PAUL WEBER and FRANK JORDANS
AUSTIN, Texas (AP) — Stores in Texas can begin selling merchandise with curbside service, and hospitals can resume nonessential surgeries. In Florida, people are returning to beaches and parks. And protesters are clamoring for more.
Governors eager to rescue their economies and feeling heat from demonstrators and President Donald Trump are moving to ease restrictions meant to control the spread of the coronavirus, even as new hot spots emerge and experts warn that moving too fast could prove disastrous.
Protests against stay-at-home orders organized by small-government groups and Trump supporters were planned for Saturday in several cities after the president urged supporters to “liberate” three states led by Democratic governors.
But protests were planned in Republican-led states, too, including at the the Texas Capitol and in front of the Indiana governor’s home. Republican Texas Gov. Greg Abbott has already said that restrictions will begin easing next week, while Indiana Gov. Eric Holcomb — who signed an agreement with six other Midwestern states to coordinate reopening — said he would extend his stay-at-home order until May 1.
Meanwhile, infections kept surging in the Northeast.
Rhode Island, sandwiched between the hot spots of Massachusetts and New York, has seen a steady daily increase in the number of infections and deaths, with nursing home residents accounting for more than 90 of the state’s 118 deaths. The state’s death rate of around 10 people per 100,000 population is among the highest per capita in the nation, according to data compiled by the COVID Tracking Project.
Massachusetts had its highest number of deaths in a single day on Friday with 159. Republican Gov. Charlie Baker said it would be premature for states to begin lifting restrictions when deaths are still climbing. Citing the advice of health experts, he said states should look for infection rates and hospitalizations to be on the decline for about two weeks before acting.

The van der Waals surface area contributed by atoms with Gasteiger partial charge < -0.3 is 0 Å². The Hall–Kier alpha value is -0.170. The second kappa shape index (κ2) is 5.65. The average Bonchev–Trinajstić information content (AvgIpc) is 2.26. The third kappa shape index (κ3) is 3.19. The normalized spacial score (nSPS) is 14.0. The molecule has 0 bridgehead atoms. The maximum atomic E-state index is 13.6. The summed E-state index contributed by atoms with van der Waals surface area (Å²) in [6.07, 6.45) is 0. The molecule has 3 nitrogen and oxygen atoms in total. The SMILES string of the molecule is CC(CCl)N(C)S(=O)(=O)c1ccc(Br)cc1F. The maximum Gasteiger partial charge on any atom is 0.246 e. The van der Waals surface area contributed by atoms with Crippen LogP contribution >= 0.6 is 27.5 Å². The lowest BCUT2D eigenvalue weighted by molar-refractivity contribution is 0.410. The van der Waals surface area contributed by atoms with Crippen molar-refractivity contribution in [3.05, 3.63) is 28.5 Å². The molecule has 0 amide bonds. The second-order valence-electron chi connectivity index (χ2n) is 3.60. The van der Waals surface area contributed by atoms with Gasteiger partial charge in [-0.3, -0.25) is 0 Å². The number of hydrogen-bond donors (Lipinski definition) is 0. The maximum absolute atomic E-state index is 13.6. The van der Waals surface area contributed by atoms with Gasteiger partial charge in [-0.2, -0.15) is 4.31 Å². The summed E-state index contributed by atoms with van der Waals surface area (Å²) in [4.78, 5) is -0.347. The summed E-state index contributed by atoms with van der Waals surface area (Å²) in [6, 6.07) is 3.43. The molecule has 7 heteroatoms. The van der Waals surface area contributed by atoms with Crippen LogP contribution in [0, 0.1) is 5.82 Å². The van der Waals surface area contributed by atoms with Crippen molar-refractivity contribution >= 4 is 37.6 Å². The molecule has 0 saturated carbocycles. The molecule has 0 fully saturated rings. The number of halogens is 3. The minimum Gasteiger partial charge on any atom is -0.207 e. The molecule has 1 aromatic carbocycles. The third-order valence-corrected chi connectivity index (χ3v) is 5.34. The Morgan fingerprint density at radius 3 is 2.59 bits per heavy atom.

Trump, whose administration waited months to bolster stockpiles of key medical supplies and equipment, appeared to back protesters taking to the streets in several U.S. states to vent their anger with the restrictions.
“LIBERATE MINNESOTA!” “LIBERATE MICHIGAN!” “LIBERATE VIRGINIA, ” Trump said in a tweet-storm in which he also lashed out at New York Gov. Andrew Cuomo, a Democrat, for criticizing the federal response. Cuomo “should spend more time ‘doing’ and less time ‘complaining,'” the president said.
A few hundred demonstrators cheered and waved signs Saturday outside the Statehouse in New Hampshire, which has had nearly 1,300 cases of the virus and more than three dozens deaths through Friday.
“Even if the virus were 10 times as dangerous as it is, I still wouldn’t stay inside my home. I’d rather take the risk and be a free person,” said one of the protesters, talk show host Ian Freeman.
Trump is pushing to relax the U.S. lockdown by May 1, a plan that hinges partly on more testing.
Public health officials said the ability to test enough people and trace contacts of those who are infected is crucial before easing up on restrictions, and that infections could surge anew unless people continue to take precautions.
Some Asian nations that until recently appeared to have the outbreak under control, including Singapore and Japan, reported a fresh increase in cases Saturday.
Japan’s total case number rose above 10,000 on Saturday. Prime Minister Shinzo Abe has voiced concern that people are not observing social distancing and announced a 100,000-yen ($930) cash handout to each resident as an incentive to stay home.
Singapore reported a sharp, one-day spike of 942 infections, the highest in Southeast Asia, mostly among foreign workers staying in crowded dormitories. That brought the total to almost 6,000 in the tiny city-state of 6 million.
The issue of when — and how — to ease the restrictions designed to control the pandemic are vexing governments around the world after weeks of mandatory lockdowns that have brought widespread economic hardship.